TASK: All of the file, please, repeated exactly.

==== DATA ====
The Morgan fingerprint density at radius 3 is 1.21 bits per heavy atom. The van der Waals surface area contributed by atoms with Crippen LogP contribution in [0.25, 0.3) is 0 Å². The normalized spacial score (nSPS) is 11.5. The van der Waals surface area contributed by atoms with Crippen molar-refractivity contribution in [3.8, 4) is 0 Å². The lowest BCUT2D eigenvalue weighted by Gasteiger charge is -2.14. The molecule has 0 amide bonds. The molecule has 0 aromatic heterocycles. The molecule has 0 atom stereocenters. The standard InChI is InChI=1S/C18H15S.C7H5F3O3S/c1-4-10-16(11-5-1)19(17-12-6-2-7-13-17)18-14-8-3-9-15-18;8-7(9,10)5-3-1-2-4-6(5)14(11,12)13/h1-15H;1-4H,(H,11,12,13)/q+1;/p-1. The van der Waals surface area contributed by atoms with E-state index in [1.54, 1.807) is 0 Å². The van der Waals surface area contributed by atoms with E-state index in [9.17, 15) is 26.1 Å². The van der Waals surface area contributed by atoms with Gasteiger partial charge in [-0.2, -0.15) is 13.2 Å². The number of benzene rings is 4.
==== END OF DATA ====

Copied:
The Morgan fingerprint density at radius 3 is 1.21 bits per heavy atom. The van der Waals surface area contributed by atoms with Crippen LogP contribution in [0.25, 0.3) is 0 Å². The normalized spacial score (nSPS) is 11.5. The van der Waals surface area contributed by atoms with Crippen molar-refractivity contribution in [3.8, 4) is 0 Å². The lowest BCUT2D eigenvalue weighted by Gasteiger charge is -2.14. The molecule has 0 amide bonds. The molecule has 0 aromatic heterocycles. The molecule has 0 atom stereocenters. The standard InChI is InChI=1S/C18H15S.C7H5F3O3S/c1-4-10-16(11-5-1)19(17-12-6-2-7-13-17)18-14-8-3-9-15-18;8-7(9,10)5-3-1-2-4-6(5)14(11,12)13/h1-15H;1-4H,(H,11,12,13)/q+1;/p-1. The van der Waals surface area contributed by atoms with E-state index in [1.54, 1.807) is 0 Å². The van der Waals surface area contributed by atoms with E-state index in [9.17, 15) is 26.1 Å². The van der Waals surface area contributed by atoms with Gasteiger partial charge in [-0.2, -0.15) is 13.2 Å². The number of benzene rings is 4.